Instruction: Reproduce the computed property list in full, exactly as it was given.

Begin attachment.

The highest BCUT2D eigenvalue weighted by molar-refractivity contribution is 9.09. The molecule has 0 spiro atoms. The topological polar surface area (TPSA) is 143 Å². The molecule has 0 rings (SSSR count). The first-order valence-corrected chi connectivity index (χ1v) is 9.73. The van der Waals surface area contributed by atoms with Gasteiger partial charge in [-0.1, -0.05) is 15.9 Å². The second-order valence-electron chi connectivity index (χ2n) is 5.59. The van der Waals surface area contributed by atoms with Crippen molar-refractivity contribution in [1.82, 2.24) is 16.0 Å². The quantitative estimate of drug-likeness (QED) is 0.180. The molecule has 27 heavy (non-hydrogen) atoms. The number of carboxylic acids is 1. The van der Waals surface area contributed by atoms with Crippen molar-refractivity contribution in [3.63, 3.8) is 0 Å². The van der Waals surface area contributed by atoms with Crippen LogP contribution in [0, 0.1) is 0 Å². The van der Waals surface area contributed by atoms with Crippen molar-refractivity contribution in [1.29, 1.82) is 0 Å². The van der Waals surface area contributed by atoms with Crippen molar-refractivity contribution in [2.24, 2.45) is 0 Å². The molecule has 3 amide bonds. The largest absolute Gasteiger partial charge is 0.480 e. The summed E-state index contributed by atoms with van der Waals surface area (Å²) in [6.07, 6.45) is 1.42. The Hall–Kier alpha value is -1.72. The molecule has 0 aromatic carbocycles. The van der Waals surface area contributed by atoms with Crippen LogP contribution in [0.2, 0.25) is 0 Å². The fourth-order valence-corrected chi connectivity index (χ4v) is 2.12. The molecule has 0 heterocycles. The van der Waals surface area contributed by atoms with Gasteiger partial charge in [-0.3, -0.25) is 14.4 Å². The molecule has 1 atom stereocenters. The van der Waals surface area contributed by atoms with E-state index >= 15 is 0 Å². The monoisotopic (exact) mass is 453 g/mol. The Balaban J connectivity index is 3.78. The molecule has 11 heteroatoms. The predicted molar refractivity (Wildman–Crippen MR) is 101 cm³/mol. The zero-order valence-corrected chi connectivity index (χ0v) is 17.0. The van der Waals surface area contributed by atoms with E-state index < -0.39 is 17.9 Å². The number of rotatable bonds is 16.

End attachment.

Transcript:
The highest BCUT2D eigenvalue weighted by molar-refractivity contribution is 9.09. The molecule has 0 spiro atoms. The topological polar surface area (TPSA) is 143 Å². The molecule has 0 rings (SSSR count). The first-order valence-corrected chi connectivity index (χ1v) is 9.73. The van der Waals surface area contributed by atoms with Gasteiger partial charge in [-0.1, -0.05) is 15.9 Å². The second-order valence-electron chi connectivity index (χ2n) is 5.59. The van der Waals surface area contributed by atoms with Crippen molar-refractivity contribution in [1.82, 2.24) is 16.0 Å². The quantitative estimate of drug-likeness (QED) is 0.180. The molecule has 27 heavy (non-hydrogen) atoms. The number of carboxylic acids is 1. The van der Waals surface area contributed by atoms with Crippen molar-refractivity contribution in [3.63, 3.8) is 0 Å². The van der Waals surface area contributed by atoms with Crippen LogP contribution in [0, 0.1) is 0 Å². The van der Waals surface area contributed by atoms with Crippen molar-refractivity contribution in [1.29, 1.82) is 0 Å². The van der Waals surface area contributed by atoms with Crippen molar-refractivity contribution in [2.24, 2.45) is 0 Å². The molecule has 3 amide bonds. The largest absolute Gasteiger partial charge is 0.480 e. The summed E-state index contributed by atoms with van der Waals surface area (Å²) in [6.07, 6.45) is 1.42. The Hall–Kier alpha value is -1.72. The molecule has 0 aromatic carbocycles. The van der Waals surface area contributed by atoms with Crippen LogP contribution in [0.2, 0.25) is 0 Å². The fourth-order valence-corrected chi connectivity index (χ4v) is 2.12. The molecule has 0 heterocycles. The van der Waals surface area contributed by atoms with Gasteiger partial charge in [-0.3, -0.25) is 14.4 Å². The molecule has 1 atom stereocenters. The van der Waals surface area contributed by atoms with E-state index >= 15 is 0 Å². The monoisotopic (exact) mass is 453 g/mol. The Balaban J connectivity index is 3.78. The molecule has 11 heteroatoms. The predicted molar refractivity (Wildman–Crippen MR) is 101 cm³/mol. The zero-order valence-corrected chi connectivity index (χ0v) is 17.0. The van der Waals surface area contributed by atoms with E-state index < -0.39 is 17.9 Å². The number of rotatable bonds is 16.